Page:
2015 journal article

Short communication: Genomic selection for hoof lesions in first-parity US Holsteins

JOURNAL OF DAIRY SCIENCE, 98(5), 3502–3507.

By: K. Dhakal n, F. Tiezzi  n, J. Clay*  & C. Maltecca n 

co-author countries: United States of America πŸ‡ΊπŸ‡Έ
author keywords: genomic selection; hoof lesions; reliability
MeSH headings : Animals; Cattle; Cattle Diseases / genetics; Female; Foot Diseases / genetics; Foot Diseases / veterinary; Genomics; Hoof and Claw / metabolism; Parity; Pedigree; Phenotype; Pregnancy; Selection, Genetic; United States
Source: Web Of Science
Added: August 6, 2018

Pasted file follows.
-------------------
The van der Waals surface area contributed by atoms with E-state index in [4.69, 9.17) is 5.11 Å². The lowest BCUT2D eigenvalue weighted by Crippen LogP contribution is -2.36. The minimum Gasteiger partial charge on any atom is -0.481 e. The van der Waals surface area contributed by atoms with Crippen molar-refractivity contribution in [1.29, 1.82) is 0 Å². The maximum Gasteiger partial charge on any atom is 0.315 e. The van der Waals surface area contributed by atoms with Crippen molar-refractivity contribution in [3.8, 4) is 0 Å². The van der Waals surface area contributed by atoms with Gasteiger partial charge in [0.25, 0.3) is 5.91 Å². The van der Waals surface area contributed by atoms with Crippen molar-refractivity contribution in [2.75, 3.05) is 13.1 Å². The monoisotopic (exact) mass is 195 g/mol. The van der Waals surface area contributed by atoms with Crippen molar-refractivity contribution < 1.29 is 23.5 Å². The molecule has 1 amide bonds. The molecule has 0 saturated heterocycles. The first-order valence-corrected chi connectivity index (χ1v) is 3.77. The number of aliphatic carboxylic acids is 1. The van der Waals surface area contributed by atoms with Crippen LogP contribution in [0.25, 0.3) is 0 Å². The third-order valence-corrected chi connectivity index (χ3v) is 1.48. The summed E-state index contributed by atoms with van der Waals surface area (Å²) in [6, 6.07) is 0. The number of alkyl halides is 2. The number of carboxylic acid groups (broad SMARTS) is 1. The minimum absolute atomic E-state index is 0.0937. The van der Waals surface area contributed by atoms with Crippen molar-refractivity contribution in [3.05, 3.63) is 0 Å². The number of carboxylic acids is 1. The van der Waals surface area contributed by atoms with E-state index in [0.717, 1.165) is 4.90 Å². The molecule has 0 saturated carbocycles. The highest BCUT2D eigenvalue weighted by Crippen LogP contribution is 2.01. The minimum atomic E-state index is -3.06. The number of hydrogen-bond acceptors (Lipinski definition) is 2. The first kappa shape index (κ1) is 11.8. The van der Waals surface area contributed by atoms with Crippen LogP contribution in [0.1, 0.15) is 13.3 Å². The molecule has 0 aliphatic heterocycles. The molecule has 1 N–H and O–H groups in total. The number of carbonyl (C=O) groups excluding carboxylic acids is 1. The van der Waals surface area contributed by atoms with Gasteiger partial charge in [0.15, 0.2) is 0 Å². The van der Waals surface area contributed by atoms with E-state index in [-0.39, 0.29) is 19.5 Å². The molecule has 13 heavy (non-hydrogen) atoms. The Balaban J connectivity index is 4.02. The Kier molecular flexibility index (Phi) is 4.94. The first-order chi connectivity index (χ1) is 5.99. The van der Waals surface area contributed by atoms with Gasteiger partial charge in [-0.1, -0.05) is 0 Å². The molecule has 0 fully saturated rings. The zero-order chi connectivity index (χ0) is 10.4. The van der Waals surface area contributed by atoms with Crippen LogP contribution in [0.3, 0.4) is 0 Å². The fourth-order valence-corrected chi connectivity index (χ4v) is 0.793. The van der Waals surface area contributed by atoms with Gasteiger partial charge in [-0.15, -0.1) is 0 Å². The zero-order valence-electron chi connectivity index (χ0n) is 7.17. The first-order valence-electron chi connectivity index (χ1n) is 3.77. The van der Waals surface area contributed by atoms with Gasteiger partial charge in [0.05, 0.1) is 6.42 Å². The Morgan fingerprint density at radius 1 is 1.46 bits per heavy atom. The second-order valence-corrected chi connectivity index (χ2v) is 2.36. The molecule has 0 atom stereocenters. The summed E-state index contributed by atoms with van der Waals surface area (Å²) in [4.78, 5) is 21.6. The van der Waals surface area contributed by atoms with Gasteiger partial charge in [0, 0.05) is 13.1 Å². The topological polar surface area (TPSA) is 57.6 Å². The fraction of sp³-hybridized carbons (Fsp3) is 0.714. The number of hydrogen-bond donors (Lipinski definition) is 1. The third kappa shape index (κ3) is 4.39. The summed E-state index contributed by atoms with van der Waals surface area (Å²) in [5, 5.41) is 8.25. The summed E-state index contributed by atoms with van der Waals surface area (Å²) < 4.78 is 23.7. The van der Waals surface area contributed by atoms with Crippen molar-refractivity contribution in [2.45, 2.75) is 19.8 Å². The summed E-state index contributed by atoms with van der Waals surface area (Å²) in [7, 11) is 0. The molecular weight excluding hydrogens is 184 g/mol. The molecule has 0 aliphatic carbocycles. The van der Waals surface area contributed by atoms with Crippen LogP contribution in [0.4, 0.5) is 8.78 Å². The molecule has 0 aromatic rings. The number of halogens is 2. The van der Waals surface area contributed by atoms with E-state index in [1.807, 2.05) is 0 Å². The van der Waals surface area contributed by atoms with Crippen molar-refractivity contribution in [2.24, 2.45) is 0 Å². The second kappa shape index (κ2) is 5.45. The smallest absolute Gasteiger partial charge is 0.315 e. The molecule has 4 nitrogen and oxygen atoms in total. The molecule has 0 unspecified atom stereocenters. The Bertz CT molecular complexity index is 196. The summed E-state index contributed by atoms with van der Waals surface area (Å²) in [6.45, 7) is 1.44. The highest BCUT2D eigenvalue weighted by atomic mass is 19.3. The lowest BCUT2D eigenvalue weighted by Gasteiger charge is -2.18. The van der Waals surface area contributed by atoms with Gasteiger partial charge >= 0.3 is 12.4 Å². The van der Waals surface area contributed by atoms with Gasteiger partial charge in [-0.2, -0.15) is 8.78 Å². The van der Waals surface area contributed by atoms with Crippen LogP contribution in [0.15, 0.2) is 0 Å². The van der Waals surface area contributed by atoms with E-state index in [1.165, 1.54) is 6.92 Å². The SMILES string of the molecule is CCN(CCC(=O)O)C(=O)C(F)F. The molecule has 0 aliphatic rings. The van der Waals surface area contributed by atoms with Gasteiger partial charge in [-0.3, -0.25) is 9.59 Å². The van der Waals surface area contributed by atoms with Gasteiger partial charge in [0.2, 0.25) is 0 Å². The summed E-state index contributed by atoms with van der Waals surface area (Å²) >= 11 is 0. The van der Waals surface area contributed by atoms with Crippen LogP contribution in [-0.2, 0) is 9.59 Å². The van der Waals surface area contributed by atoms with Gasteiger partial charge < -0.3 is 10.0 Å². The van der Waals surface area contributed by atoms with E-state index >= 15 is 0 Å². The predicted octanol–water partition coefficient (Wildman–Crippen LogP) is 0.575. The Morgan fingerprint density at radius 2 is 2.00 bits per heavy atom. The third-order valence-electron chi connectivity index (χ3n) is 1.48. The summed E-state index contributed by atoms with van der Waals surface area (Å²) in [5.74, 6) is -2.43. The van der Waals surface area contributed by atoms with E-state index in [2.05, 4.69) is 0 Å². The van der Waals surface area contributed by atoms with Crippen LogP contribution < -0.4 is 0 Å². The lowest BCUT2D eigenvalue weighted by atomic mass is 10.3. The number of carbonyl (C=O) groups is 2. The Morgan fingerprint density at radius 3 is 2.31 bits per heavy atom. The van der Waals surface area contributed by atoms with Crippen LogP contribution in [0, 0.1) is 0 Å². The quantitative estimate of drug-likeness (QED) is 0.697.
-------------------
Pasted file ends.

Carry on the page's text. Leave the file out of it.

Hoof lesions contributing to lameness are crucial economic factors that hinder the profitability of dairy enterprises. Producer-recorded hoof lesions data of US Holsteins were categorized into infectious (abscess, digital and interdigital dermatitis, heel erosion, and foot rot) and noninfectious (korn, corkscrew, sole and toe ulcer, sole hemorrhage, white line separation, fissures, thin soles, and upper leg lesions) categories of hoof lesions. Pedigree- and genomic-based univariate analyses were conducted to estimate the variance components and heritability of infectious and noninfectious hoof lesions. A threshold sire model was used with fixed effects of year-seasons and random effects of herd and sire. For genomic-based analysis, a single-step procedure was conducted, incorporating H matrix to estimate genomic variance components and heritability for hoof lesions. The pedigree-based analysis produced heritability estimates of 0.11 (Β±0.05) for infectious hoof lesions and 0.08 (Β±0.05) for noninfectious hoof lesions. The single-step genomic analysis produced heritability estimates of 0.14 (Β±0.06) for infectious hoof lesions and 0.12 (Β±0.08) for noninfectious hoof lesions. Approximated genetic correlations between hoof lesion traits and hoof type traits along with productive life and net merit were all low and ranged between βˆ’0.25 and 0.14. Sire reliabilities increased, on average, by 0.24 and 0.18 for infectious and noninfectious hoof lesions, respectively, with incorporation of genomic data.